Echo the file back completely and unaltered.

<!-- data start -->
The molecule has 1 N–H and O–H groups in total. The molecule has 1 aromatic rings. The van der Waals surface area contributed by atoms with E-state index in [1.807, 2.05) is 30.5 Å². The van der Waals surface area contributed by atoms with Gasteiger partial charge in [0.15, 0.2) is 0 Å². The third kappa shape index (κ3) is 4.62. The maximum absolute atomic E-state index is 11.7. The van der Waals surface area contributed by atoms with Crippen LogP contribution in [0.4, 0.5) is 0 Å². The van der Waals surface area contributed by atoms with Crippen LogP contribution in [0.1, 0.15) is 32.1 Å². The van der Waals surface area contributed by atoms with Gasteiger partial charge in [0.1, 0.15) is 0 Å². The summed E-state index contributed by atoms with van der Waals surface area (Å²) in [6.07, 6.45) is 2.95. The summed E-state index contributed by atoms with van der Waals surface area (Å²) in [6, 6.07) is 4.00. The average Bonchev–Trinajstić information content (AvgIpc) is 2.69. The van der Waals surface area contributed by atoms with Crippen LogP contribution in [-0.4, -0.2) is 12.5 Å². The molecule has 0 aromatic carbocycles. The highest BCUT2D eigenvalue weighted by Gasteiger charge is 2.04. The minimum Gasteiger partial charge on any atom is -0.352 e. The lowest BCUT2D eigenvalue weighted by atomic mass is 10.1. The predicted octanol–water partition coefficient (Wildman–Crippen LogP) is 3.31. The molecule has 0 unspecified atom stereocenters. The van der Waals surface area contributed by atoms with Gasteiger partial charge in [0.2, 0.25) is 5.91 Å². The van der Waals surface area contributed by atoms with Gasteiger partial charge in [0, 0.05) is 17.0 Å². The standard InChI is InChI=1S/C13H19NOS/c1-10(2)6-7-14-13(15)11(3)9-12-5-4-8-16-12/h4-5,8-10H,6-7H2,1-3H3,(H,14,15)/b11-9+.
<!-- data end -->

The molecule has 1 N–H and O–H groups in total. The molecule has 1 aromatic rings. The van der Waals surface area contributed by atoms with E-state index in [1.807, 2.05) is 30.5 Å². The van der Waals surface area contributed by atoms with Gasteiger partial charge in [0.15, 0.2) is 0 Å². The third kappa shape index (κ3) is 4.62. The maximum absolute atomic E-state index is 11.7. The van der Waals surface area contributed by atoms with Crippen LogP contribution in [0.4, 0.5) is 0 Å². The van der Waals surface area contributed by atoms with Crippen LogP contribution in [0.1, 0.15) is 32.1 Å². The van der Waals surface area contributed by atoms with Gasteiger partial charge in [0.1, 0.15) is 0 Å². The summed E-state index contributed by atoms with van der Waals surface area (Å²) in [6.07, 6.45) is 2.95. The summed E-state index contributed by atoms with van der Waals surface area (Å²) in [6, 6.07) is 4.00. The average Bonchev–Trinajstić information content (AvgIpc) is 2.69. The van der Waals surface area contributed by atoms with Crippen LogP contribution in [-0.4, -0.2) is 12.5 Å². The molecule has 0 aromatic carbocycles. The highest BCUT2D eigenvalue weighted by Gasteiger charge is 2.04. The minimum Gasteiger partial charge on any atom is -0.352 e. The lowest BCUT2D eigenvalue weighted by atomic mass is 10.1. The predicted octanol–water partition coefficient (Wildman–Crippen LogP) is 3.31. The molecule has 0 unspecified atom stereocenters. The van der Waals surface area contributed by atoms with Gasteiger partial charge in [0.2, 0.25) is 5.91 Å². The van der Waals surface area contributed by atoms with Gasteiger partial charge in [0, 0.05) is 17.0 Å². The standard InChI is InChI=1S/C13H19NOS/c1-10(2)6-7-14-13(15)11(3)9-12-5-4-8-16-12/h4-5,8-10H,6-7H2,1-3H3,(H,14,15)/b11-9+.